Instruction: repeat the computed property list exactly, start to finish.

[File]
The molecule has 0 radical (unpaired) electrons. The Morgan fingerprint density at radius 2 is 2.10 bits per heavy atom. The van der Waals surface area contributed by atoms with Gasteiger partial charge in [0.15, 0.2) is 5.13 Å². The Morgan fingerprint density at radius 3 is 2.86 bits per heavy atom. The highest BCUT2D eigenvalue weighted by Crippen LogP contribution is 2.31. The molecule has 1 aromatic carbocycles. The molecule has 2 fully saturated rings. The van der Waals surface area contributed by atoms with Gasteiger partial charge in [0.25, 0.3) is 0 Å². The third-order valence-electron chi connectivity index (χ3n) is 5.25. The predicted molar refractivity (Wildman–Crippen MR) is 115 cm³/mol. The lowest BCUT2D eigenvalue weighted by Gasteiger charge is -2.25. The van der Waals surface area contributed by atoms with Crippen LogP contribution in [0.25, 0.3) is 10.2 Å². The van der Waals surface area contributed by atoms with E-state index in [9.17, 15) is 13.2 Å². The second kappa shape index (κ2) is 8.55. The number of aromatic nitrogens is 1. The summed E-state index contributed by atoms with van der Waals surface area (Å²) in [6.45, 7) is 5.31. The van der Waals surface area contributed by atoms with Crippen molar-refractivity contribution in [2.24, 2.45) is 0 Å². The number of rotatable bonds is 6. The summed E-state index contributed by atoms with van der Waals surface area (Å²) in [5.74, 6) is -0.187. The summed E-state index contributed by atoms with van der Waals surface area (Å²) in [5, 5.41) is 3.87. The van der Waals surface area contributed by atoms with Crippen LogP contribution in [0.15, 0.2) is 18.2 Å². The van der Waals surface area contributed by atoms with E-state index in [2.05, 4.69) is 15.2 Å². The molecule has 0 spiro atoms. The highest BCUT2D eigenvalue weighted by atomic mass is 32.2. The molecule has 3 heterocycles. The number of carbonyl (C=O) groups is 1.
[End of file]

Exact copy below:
The molecule has 0 radical (unpaired) electrons. The Morgan fingerprint density at radius 2 is 2.10 bits per heavy atom. The van der Waals surface area contributed by atoms with Gasteiger partial charge in [0.15, 0.2) is 5.13 Å². The Morgan fingerprint density at radius 3 is 2.86 bits per heavy atom. The highest BCUT2D eigenvalue weighted by Crippen LogP contribution is 2.31. The molecule has 1 aromatic carbocycles. The molecule has 2 fully saturated rings. The van der Waals surface area contributed by atoms with Gasteiger partial charge in [0.25, 0.3) is 0 Å². The third-order valence-electron chi connectivity index (χ3n) is 5.25. The predicted molar refractivity (Wildman–Crippen MR) is 115 cm³/mol. The lowest BCUT2D eigenvalue weighted by Gasteiger charge is -2.25. The van der Waals surface area contributed by atoms with Crippen LogP contribution in [0.25, 0.3) is 10.2 Å². The van der Waals surface area contributed by atoms with E-state index in [9.17, 15) is 13.2 Å². The second kappa shape index (κ2) is 8.55. The number of aromatic nitrogens is 1. The summed E-state index contributed by atoms with van der Waals surface area (Å²) in [6.45, 7) is 5.31. The van der Waals surface area contributed by atoms with Crippen molar-refractivity contribution in [2.24, 2.45) is 0 Å². The number of rotatable bonds is 6. The summed E-state index contributed by atoms with van der Waals surface area (Å²) in [5.74, 6) is -0.187. The summed E-state index contributed by atoms with van der Waals surface area (Å²) in [5, 5.41) is 3.87. The van der Waals surface area contributed by atoms with Crippen LogP contribution in [0.15, 0.2) is 18.2 Å². The van der Waals surface area contributed by atoms with E-state index in [2.05, 4.69) is 15.2 Å². The molecule has 0 spiro atoms. The highest BCUT2D eigenvalue weighted by atomic mass is 32.2. The molecule has 3 heterocycles. The number of carbonyl (C=O) groups is 1.